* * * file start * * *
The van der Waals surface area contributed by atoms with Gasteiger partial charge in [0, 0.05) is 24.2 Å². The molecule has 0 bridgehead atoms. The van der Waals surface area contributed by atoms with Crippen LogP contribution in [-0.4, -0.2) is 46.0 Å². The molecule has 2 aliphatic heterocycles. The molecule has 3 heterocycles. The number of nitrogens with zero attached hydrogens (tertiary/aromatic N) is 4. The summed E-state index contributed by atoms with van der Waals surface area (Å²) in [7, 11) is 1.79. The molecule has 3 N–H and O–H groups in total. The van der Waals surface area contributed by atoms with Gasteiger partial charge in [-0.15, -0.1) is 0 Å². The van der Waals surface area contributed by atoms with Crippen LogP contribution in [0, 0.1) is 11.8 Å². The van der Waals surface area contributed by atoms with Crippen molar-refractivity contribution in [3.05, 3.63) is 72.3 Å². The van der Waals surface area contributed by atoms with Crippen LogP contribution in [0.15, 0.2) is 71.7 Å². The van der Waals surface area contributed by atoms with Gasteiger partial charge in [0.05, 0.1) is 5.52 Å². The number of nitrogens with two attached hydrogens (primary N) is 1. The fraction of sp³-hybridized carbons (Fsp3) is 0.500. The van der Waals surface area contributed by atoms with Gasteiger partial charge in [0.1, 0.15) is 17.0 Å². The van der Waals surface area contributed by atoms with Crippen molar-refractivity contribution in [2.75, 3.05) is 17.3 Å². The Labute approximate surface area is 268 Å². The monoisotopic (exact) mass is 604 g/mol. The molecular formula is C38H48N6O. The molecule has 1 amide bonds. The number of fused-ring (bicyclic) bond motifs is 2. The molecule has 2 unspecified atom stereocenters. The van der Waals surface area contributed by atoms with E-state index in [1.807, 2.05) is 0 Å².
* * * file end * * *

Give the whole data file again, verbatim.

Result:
The van der Waals surface area contributed by atoms with Gasteiger partial charge in [0, 0.05) is 24.2 Å². The molecule has 0 bridgehead atoms. The van der Waals surface area contributed by atoms with Crippen LogP contribution in [-0.4, -0.2) is 46.0 Å². The molecule has 2 aliphatic heterocycles. The molecule has 3 heterocycles. The number of nitrogens with zero attached hydrogens (tertiary/aromatic N) is 4. The summed E-state index contributed by atoms with van der Waals surface area (Å²) in [7, 11) is 1.79. The molecule has 3 N–H and O–H groups in total. The van der Waals surface area contributed by atoms with Gasteiger partial charge in [-0.15, -0.1) is 0 Å². The van der Waals surface area contributed by atoms with Crippen LogP contribution in [0, 0.1) is 11.8 Å². The van der Waals surface area contributed by atoms with Crippen molar-refractivity contribution in [3.05, 3.63) is 72.3 Å². The van der Waals surface area contributed by atoms with Crippen LogP contribution in [0.15, 0.2) is 71.7 Å². The van der Waals surface area contributed by atoms with Gasteiger partial charge in [0.05, 0.1) is 5.52 Å². The number of nitrogens with two attached hydrogens (primary N) is 1. The fraction of sp³-hybridized carbons (Fsp3) is 0.500. The van der Waals surface area contributed by atoms with Gasteiger partial charge in [0.1, 0.15) is 17.0 Å². The van der Waals surface area contributed by atoms with Crippen molar-refractivity contribution in [2.75, 3.05) is 17.3 Å². The Labute approximate surface area is 268 Å². The monoisotopic (exact) mass is 604 g/mol. The molecular formula is C38H48N6O. The molecule has 1 amide bonds. The number of fused-ring (bicyclic) bond motifs is 2. The molecule has 2 unspecified atom stereocenters. The van der Waals surface area contributed by atoms with E-state index in [1.807, 2.05) is 0 Å².